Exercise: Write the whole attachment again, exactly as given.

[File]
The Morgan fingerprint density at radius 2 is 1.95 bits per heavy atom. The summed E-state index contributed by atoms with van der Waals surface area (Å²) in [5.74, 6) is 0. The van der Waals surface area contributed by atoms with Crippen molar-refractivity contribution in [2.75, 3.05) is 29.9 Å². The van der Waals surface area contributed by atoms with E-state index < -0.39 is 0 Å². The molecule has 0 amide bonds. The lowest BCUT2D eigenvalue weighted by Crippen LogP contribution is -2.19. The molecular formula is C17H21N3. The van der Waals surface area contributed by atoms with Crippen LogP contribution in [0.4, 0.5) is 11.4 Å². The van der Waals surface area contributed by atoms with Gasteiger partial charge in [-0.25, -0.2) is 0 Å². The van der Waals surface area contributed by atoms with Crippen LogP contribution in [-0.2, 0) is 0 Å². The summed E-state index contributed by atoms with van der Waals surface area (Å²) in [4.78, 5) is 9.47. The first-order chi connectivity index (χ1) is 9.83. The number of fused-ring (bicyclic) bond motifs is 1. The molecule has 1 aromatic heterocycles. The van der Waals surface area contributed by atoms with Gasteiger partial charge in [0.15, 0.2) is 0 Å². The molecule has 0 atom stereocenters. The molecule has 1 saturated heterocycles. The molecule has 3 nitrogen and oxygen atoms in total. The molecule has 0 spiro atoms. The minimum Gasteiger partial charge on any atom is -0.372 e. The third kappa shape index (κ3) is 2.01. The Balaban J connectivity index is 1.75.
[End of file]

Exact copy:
The Morgan fingerprint density at radius 2 is 1.95 bits per heavy atom. The summed E-state index contributed by atoms with van der Waals surface area (Å²) in [5.74, 6) is 0. The van der Waals surface area contributed by atoms with Crippen molar-refractivity contribution in [2.75, 3.05) is 29.9 Å². The van der Waals surface area contributed by atoms with E-state index < -0.39 is 0 Å². The molecule has 0 amide bonds. The lowest BCUT2D eigenvalue weighted by Crippen LogP contribution is -2.19. The molecular formula is C17H21N3. The van der Waals surface area contributed by atoms with Crippen LogP contribution in [0.4, 0.5) is 11.4 Å². The van der Waals surface area contributed by atoms with Gasteiger partial charge in [-0.25, -0.2) is 0 Å². The van der Waals surface area contributed by atoms with Crippen LogP contribution in [-0.2, 0) is 0 Å². The summed E-state index contributed by atoms with van der Waals surface area (Å²) in [4.78, 5) is 9.47. The first-order chi connectivity index (χ1) is 9.83. The number of fused-ring (bicyclic) bond motifs is 1. The molecule has 1 aromatic heterocycles. The van der Waals surface area contributed by atoms with Gasteiger partial charge in [0.15, 0.2) is 0 Å². The molecule has 0 atom stereocenters. The molecule has 1 saturated heterocycles. The molecule has 3 nitrogen and oxygen atoms in total. The molecule has 0 spiro atoms. The minimum Gasteiger partial charge on any atom is -0.372 e. The third kappa shape index (κ3) is 2.01. The Balaban J connectivity index is 1.75.